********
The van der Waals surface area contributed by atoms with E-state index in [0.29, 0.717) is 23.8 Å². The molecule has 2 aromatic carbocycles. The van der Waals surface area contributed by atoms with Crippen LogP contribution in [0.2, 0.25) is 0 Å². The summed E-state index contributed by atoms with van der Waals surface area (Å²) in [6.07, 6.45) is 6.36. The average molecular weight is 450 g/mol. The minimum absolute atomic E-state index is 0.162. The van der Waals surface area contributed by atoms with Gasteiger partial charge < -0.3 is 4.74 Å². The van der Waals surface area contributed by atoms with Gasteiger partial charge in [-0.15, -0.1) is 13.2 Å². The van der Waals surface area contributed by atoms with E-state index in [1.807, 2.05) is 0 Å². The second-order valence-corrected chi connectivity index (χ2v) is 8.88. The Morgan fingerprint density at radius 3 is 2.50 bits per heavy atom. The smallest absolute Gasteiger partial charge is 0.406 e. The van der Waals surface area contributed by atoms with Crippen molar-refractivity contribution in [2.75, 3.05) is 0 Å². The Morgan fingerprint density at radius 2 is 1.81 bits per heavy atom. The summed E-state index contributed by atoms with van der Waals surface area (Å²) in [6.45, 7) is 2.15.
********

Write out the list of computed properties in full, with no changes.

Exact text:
The van der Waals surface area contributed by atoms with E-state index in [0.29, 0.717) is 23.8 Å². The molecule has 2 aromatic carbocycles. The van der Waals surface area contributed by atoms with Crippen LogP contribution in [0.2, 0.25) is 0 Å². The summed E-state index contributed by atoms with van der Waals surface area (Å²) in [6.07, 6.45) is 6.36. The average molecular weight is 450 g/mol. The minimum absolute atomic E-state index is 0.162. The van der Waals surface area contributed by atoms with Gasteiger partial charge < -0.3 is 4.74 Å². The van der Waals surface area contributed by atoms with Gasteiger partial charge in [-0.15, -0.1) is 13.2 Å². The van der Waals surface area contributed by atoms with E-state index in [1.807, 2.05) is 0 Å². The second-order valence-corrected chi connectivity index (χ2v) is 8.88. The Morgan fingerprint density at radius 3 is 2.50 bits per heavy atom. The smallest absolute Gasteiger partial charge is 0.406 e. The van der Waals surface area contributed by atoms with Crippen molar-refractivity contribution in [2.75, 3.05) is 0 Å². The Morgan fingerprint density at radius 2 is 1.81 bits per heavy atom. The summed E-state index contributed by atoms with van der Waals surface area (Å²) in [6.45, 7) is 2.15.